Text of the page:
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CXC chemokine responses of intestinal epithelial cells to Shiga-toxigenic Escherichia coli.

Rogers, Trisha Jayne
Fonte: Universidade de Adelaide Publicador: Universidade de Adelaide
Tipo: Tese de Doutorado Formato: 2336084 bytes; 96777 bytes; application/pdf; application/pdf
Publicado em //2004 Português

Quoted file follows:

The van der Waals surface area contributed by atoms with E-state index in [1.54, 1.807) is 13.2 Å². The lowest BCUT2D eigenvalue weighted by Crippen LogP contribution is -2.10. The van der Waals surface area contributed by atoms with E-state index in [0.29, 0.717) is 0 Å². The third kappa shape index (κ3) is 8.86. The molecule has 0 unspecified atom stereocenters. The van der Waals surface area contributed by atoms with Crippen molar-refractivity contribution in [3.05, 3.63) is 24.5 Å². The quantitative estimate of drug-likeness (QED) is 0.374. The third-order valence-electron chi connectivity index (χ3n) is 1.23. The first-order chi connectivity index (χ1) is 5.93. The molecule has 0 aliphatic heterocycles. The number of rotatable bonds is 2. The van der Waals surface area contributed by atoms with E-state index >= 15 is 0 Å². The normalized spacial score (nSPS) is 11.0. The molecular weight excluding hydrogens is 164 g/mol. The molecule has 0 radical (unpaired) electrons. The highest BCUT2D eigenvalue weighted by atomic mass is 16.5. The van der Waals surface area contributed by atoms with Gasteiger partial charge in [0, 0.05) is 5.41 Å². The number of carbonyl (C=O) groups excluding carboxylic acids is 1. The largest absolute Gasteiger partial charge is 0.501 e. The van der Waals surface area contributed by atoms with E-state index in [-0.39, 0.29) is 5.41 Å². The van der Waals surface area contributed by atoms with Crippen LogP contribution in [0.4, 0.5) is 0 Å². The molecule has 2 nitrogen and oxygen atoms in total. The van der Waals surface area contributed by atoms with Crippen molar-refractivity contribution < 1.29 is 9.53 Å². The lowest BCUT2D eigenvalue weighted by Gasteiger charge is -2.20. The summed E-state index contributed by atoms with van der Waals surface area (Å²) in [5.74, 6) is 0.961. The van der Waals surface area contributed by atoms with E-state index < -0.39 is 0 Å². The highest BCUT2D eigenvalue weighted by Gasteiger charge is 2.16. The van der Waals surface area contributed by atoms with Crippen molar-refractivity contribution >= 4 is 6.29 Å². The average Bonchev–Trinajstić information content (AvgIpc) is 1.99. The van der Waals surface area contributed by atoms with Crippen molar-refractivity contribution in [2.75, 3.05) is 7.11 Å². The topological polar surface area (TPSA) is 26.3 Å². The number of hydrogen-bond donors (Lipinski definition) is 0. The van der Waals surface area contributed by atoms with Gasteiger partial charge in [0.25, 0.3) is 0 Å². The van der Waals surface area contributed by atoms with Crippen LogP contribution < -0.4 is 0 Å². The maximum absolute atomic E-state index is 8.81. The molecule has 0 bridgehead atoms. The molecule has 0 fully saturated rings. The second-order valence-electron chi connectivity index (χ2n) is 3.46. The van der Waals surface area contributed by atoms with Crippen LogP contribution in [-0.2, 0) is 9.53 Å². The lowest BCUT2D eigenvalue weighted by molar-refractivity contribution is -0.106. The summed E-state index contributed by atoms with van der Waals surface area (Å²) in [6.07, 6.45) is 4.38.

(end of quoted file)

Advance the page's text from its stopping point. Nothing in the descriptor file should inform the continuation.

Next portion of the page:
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Since Shiga-toxigenic Escherichia coli (STEC) strains are not considered to be enteroinvasive, the mechanism(s) by which Shiga toxin (Stx) gains access to the circulation and to target tissues expressing its target receptor Gb3 is crucial to the disease process. There is increasing evidence that by facilitating translocation of Stx across the intestinal epithelium and by transporting bound toxin to remote sites such as the renal endothelium, polymorphonuclear leucocytes (PMNs) play a key role in the pathogenesis of serious STEC disease. Plasma levels of PMN-attracting CXC chemokines such as IL-8 also appear to correlate in humans with the severity of disease. Thus, the capacity of STEC strains to elicit CXC chemokine responses in intestinal epithelial cells may be a crucial step in pathogenesis. In order to determine which STEC factor(s) are responsible for the induction of CXC chemokine responses by intestinal epithelial (HCT-8) cells, a real-time reverse transcription PCR assay was developed to quantitatively measure relative expression of chemokine mRNA for IL-8, ENA-78, GCP-2, MGSA, MIP-2α and MIP-2β. Similarly, a commercially available sandwich ELISA was used to measure levels of IL-8 protein secreted by HCT-8 cells in response to infection with STEC. When HCT-8 cells were infected with the wellcharacterised locus of enterocyte effacement (LEE)-negative O113:H21 strain 98NK2 or the LEE-positive STEC strain EDL933...